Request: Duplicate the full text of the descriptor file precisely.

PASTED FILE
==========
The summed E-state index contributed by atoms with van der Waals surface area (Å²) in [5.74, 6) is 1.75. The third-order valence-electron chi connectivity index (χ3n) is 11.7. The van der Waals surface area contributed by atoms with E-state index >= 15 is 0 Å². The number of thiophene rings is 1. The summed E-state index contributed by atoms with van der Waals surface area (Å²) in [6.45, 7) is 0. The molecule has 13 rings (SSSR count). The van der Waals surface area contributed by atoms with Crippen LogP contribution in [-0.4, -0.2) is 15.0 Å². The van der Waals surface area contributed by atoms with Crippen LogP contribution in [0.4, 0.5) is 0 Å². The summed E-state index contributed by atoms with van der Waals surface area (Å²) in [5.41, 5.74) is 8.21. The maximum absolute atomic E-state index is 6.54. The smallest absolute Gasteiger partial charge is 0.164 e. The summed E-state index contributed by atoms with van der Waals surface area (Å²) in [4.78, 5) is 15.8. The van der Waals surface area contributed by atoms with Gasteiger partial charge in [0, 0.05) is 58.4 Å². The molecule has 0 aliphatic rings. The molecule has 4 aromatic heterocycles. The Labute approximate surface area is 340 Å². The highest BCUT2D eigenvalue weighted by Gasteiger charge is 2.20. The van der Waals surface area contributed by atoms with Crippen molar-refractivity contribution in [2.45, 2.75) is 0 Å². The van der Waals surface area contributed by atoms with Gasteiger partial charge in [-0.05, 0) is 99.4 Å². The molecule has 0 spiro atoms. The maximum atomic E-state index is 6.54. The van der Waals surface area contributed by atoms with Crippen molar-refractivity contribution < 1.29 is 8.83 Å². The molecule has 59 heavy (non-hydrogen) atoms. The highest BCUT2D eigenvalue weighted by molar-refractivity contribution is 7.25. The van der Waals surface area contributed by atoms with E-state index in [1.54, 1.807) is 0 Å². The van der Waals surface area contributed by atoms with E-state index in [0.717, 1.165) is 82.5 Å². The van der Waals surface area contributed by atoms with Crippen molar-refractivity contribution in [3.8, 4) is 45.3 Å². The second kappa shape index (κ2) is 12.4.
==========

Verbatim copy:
The summed E-state index contributed by atoms with van der Waals surface area (Å²) in [5.74, 6) is 1.75. The third-order valence-electron chi connectivity index (χ3n) is 11.7. The van der Waals surface area contributed by atoms with E-state index >= 15 is 0 Å². The number of thiophene rings is 1. The summed E-state index contributed by atoms with van der Waals surface area (Å²) in [6.45, 7) is 0. The molecule has 13 rings (SSSR count). The van der Waals surface area contributed by atoms with Crippen LogP contribution in [-0.4, -0.2) is 15.0 Å². The van der Waals surface area contributed by atoms with Crippen LogP contribution in [0.4, 0.5) is 0 Å². The summed E-state index contributed by atoms with van der Waals surface area (Å²) in [5.41, 5.74) is 8.21. The maximum absolute atomic E-state index is 6.54. The smallest absolute Gasteiger partial charge is 0.164 e. The summed E-state index contributed by atoms with van der Waals surface area (Å²) in [4.78, 5) is 15.8. The van der Waals surface area contributed by atoms with Gasteiger partial charge in [0, 0.05) is 58.4 Å². The molecule has 0 aliphatic rings. The molecule has 4 aromatic heterocycles. The Labute approximate surface area is 340 Å². The highest BCUT2D eigenvalue weighted by Gasteiger charge is 2.20. The van der Waals surface area contributed by atoms with Crippen molar-refractivity contribution in [2.45, 2.75) is 0 Å². The van der Waals surface area contributed by atoms with Gasteiger partial charge in [-0.05, 0) is 99.4 Å². The molecule has 0 spiro atoms. The maximum atomic E-state index is 6.54. The van der Waals surface area contributed by atoms with Crippen molar-refractivity contribution < 1.29 is 8.83 Å². The molecule has 59 heavy (non-hydrogen) atoms. The highest BCUT2D eigenvalue weighted by molar-refractivity contribution is 7.25. The van der Waals surface area contributed by atoms with E-state index in [1.54, 1.807) is 0 Å². The van der Waals surface area contributed by atoms with E-state index in [0.717, 1.165) is 82.5 Å². The van der Waals surface area contributed by atoms with Crippen molar-refractivity contribution in [3.8, 4) is 45.3 Å². The second kappa shape index (κ2) is 12.4.